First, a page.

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Smoking Newsletter: Jan 11th-Jan 25th, 2016

Hookah Smoking Vs. Cigarette Smoking *

(January 16th, 2016)

Now that most people are quiet aware of the negative effects of cigarettes, new alternatives have come about, and people are experimenting what they suppose would be a healthier option than cigarette smoking. Hookah has been a common choice for the youth lately. The prevalent conviction is that hookahs are healthier because they employ a water bowl through which the smoke passes. But new research have proved that one hookah session can deliver up to “125 times the smoke, 25 times the tar, 2.5 times the nicotine and 10 times the carbon monoxide of a single cigarette.” Apparently, more attention should be given to hookah smoking, since it is not exactly included in smoking studies and statistics. Being many times more dangerous than one cigarette doesn’t mean hookah smoking, in general, is more dangerous than cigarette smoking. Such a comparison would depend mostly on the frequency of use of each method.

Millions of Nonsmoking Teenagers Suffer the Effects of Secondhand Smoking *

(January 11th, 2016)

Nonsmokers often suffer the consequences of their neighboring smoker’s bad decision. Secondhand smoke can damage the body and cause many diseases in both adults and children. A recent study by The Centers for Disease Control and Prevention (CDC) has discovered almost 50% of middle and high school student have at least had one encounter with secondhand smoke per week in 2013. This number is estimated to millions. And according to the author, there hasn’t been a degree of exposure to secondhand smoke that can be considered safe or inconsequential. These students are exposed to secondhand smoke at home, in public, or around their friends. This is especially dangerous since it has been proven that teenagers exposed to secondhand smoke are more prone to taking up smoking at any point of their life.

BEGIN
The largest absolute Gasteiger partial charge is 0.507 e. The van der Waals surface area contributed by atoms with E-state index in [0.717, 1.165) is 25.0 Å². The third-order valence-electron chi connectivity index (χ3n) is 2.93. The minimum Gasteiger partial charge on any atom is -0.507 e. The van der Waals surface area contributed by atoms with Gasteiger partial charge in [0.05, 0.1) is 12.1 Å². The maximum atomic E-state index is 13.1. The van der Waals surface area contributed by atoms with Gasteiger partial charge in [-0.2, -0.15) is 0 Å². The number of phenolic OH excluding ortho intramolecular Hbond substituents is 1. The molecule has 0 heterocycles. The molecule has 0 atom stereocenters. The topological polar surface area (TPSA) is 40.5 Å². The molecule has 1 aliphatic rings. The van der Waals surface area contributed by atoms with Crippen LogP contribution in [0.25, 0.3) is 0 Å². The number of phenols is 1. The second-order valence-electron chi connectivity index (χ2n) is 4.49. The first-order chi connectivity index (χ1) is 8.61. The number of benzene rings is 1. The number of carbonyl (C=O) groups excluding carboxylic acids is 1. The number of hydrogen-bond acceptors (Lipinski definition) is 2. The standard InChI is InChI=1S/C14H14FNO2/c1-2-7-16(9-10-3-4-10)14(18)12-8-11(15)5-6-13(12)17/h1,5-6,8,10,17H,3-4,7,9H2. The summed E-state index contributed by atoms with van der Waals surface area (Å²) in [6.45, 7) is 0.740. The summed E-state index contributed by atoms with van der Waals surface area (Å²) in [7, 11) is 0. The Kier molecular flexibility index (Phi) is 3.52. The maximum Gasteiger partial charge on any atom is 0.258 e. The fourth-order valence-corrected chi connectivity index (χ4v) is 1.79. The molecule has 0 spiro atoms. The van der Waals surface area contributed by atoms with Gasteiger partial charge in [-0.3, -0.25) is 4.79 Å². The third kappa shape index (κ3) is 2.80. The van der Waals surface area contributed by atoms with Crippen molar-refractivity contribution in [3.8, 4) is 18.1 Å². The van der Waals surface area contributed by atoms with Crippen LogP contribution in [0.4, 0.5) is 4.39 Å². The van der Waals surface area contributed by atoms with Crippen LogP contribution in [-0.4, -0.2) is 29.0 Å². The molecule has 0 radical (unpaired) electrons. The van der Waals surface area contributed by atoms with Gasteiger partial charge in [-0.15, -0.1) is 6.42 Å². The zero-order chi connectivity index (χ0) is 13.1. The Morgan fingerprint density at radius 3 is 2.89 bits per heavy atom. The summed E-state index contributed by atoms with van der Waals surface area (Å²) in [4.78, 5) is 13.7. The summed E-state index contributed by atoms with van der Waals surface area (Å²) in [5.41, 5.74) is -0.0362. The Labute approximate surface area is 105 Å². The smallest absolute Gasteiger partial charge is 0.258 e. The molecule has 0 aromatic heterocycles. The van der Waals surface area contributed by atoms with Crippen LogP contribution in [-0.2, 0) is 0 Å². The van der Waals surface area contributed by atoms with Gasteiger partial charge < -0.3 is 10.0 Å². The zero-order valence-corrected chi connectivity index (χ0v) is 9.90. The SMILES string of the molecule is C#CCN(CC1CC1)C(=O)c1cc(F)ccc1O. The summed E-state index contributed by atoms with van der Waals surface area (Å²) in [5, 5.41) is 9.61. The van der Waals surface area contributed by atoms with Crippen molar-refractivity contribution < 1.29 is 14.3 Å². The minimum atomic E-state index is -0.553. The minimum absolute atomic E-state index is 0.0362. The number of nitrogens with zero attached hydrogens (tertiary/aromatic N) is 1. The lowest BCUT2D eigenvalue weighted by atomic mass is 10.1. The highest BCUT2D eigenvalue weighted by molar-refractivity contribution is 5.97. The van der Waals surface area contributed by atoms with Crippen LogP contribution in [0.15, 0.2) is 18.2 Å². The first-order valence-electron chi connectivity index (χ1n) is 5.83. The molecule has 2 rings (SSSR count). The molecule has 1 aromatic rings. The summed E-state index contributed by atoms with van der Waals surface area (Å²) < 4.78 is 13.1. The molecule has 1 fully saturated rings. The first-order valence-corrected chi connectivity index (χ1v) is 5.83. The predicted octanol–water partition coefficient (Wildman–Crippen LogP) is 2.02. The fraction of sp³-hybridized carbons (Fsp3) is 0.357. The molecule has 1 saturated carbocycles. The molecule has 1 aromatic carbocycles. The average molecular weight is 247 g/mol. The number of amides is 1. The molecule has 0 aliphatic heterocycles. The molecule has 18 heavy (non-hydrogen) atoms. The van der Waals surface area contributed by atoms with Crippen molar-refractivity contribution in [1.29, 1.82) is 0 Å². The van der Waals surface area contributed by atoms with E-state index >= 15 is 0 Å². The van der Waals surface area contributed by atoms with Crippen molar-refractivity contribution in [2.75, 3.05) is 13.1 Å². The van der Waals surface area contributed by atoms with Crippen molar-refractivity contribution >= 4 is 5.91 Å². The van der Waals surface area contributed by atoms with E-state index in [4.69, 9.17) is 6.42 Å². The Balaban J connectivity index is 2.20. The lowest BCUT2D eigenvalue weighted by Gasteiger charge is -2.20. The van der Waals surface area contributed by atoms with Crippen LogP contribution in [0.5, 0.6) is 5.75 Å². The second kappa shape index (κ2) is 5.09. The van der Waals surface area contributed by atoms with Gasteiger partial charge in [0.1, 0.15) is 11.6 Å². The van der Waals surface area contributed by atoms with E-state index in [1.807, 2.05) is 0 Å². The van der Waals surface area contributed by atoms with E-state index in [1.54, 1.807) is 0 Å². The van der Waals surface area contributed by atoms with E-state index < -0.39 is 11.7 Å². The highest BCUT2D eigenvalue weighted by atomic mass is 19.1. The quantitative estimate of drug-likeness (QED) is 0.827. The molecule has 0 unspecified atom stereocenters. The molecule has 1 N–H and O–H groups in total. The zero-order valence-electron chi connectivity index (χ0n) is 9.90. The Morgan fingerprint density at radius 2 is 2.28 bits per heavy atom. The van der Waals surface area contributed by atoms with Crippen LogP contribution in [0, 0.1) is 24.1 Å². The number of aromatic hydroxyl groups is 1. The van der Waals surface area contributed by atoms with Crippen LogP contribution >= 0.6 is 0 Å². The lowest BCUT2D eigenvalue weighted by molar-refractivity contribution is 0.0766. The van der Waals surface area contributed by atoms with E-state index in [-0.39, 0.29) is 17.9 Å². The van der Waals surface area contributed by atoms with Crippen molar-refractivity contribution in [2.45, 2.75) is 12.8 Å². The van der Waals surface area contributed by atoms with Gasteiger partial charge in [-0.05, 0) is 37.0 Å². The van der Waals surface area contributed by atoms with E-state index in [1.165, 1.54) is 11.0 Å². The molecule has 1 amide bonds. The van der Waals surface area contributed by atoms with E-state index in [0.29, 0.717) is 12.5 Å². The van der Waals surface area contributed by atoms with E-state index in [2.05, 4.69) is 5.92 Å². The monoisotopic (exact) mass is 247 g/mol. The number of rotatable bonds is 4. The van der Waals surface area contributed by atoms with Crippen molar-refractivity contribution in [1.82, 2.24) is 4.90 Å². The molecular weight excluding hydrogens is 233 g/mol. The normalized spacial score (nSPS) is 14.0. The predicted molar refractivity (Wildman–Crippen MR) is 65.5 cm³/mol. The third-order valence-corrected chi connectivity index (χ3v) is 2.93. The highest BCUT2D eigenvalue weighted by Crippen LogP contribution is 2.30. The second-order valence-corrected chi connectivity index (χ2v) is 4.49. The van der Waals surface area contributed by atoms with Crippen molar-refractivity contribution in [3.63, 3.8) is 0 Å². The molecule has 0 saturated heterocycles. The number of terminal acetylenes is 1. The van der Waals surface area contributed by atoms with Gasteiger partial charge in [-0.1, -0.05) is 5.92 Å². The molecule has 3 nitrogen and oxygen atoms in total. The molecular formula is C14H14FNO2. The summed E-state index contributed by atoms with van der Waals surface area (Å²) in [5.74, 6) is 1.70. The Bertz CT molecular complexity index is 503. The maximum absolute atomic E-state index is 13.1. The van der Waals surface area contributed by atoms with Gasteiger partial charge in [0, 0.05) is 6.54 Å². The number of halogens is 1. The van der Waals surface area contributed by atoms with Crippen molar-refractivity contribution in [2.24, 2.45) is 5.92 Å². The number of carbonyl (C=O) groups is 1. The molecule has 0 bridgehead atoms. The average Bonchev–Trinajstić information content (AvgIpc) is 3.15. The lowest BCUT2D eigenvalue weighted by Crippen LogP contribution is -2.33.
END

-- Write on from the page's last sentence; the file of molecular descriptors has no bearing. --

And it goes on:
Jo Wood Quits Smoking for Her Kids *

(January 24th, 2016)

Jo Wood, former model, current organic skincare business owner, and ex-wife of Rolling Stone Ronnie Wood, has finally yielded to her kids’ request to quit smoking. Jo has lived the Rock n’ Roll lifestyle to the fullest; now a grandmother, quitting is more of a necessity to preserve her health and be with her loved ones. Jo has admitted she was once a heavy smoker, smoking up to 30 cigarettes a day. She then worked on gradually reducing this number, first to 20 cigarettes, then to 5. Five cigarettes a day might sound like a reasonable amount in comparison, but the dangers and the effects are still immense. Jo eventually resorted to hypnotherapy to completely give up smoking. Finding it unsuccessful, she tried nicotine patches. Jo Wood has started the new year nicotine-free and hopes to carry on her success for years to come.

More on celebrities kicking the bad habit? 

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